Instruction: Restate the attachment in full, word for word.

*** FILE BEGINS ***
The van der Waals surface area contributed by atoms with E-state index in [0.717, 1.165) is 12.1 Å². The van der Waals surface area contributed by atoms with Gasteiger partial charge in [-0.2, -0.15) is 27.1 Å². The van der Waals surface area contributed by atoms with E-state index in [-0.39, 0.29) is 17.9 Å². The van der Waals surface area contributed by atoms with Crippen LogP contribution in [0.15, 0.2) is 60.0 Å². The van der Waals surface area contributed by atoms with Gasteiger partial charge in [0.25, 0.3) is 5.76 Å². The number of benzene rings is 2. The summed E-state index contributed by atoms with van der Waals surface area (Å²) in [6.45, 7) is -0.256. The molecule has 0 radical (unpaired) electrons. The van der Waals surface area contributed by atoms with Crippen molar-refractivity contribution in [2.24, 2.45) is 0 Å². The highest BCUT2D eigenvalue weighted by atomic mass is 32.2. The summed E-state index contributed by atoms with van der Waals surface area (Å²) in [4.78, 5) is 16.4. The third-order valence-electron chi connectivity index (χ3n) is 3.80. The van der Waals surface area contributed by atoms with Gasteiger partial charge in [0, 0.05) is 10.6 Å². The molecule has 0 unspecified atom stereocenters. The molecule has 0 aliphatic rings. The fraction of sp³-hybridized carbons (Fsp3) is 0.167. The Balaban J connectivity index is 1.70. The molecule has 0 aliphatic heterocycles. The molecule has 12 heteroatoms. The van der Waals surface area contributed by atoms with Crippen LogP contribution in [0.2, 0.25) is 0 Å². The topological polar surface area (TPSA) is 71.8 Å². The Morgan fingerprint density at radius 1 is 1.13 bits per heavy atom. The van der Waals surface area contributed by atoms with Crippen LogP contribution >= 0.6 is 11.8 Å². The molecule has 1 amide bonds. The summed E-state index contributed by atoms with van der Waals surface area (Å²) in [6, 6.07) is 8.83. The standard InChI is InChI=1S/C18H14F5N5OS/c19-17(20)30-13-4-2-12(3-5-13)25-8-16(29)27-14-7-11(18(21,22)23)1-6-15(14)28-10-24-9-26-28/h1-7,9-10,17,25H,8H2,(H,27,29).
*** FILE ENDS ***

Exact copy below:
The van der Waals surface area contributed by atoms with E-state index in [0.717, 1.165) is 12.1 Å². The van der Waals surface area contributed by atoms with Gasteiger partial charge in [-0.2, -0.15) is 27.1 Å². The van der Waals surface area contributed by atoms with E-state index in [-0.39, 0.29) is 17.9 Å². The van der Waals surface area contributed by atoms with Crippen LogP contribution in [0.15, 0.2) is 60.0 Å². The van der Waals surface area contributed by atoms with Gasteiger partial charge in [0.25, 0.3) is 5.76 Å². The number of benzene rings is 2. The summed E-state index contributed by atoms with van der Waals surface area (Å²) in [6.45, 7) is -0.256. The molecule has 0 radical (unpaired) electrons. The van der Waals surface area contributed by atoms with Crippen molar-refractivity contribution in [2.24, 2.45) is 0 Å². The highest BCUT2D eigenvalue weighted by atomic mass is 32.2. The summed E-state index contributed by atoms with van der Waals surface area (Å²) in [4.78, 5) is 16.4. The third-order valence-electron chi connectivity index (χ3n) is 3.80. The van der Waals surface area contributed by atoms with Gasteiger partial charge in [0, 0.05) is 10.6 Å². The molecule has 0 unspecified atom stereocenters. The molecule has 0 aliphatic rings. The fraction of sp³-hybridized carbons (Fsp3) is 0.167. The Balaban J connectivity index is 1.70. The molecule has 0 aliphatic heterocycles. The molecule has 12 heteroatoms. The van der Waals surface area contributed by atoms with Crippen LogP contribution in [0.2, 0.25) is 0 Å². The topological polar surface area (TPSA) is 71.8 Å². The Morgan fingerprint density at radius 1 is 1.13 bits per heavy atom. The van der Waals surface area contributed by atoms with Crippen LogP contribution >= 0.6 is 11.8 Å². The molecule has 1 amide bonds. The summed E-state index contributed by atoms with van der Waals surface area (Å²) in [6, 6.07) is 8.83. The standard InChI is InChI=1S/C18H14F5N5OS/c19-17(20)30-13-4-2-12(3-5-13)25-8-16(29)27-14-7-11(18(21,22)23)1-6-15(14)28-10-24-9-26-28/h1-7,9-10,17,25H,8H2,(H,27,29).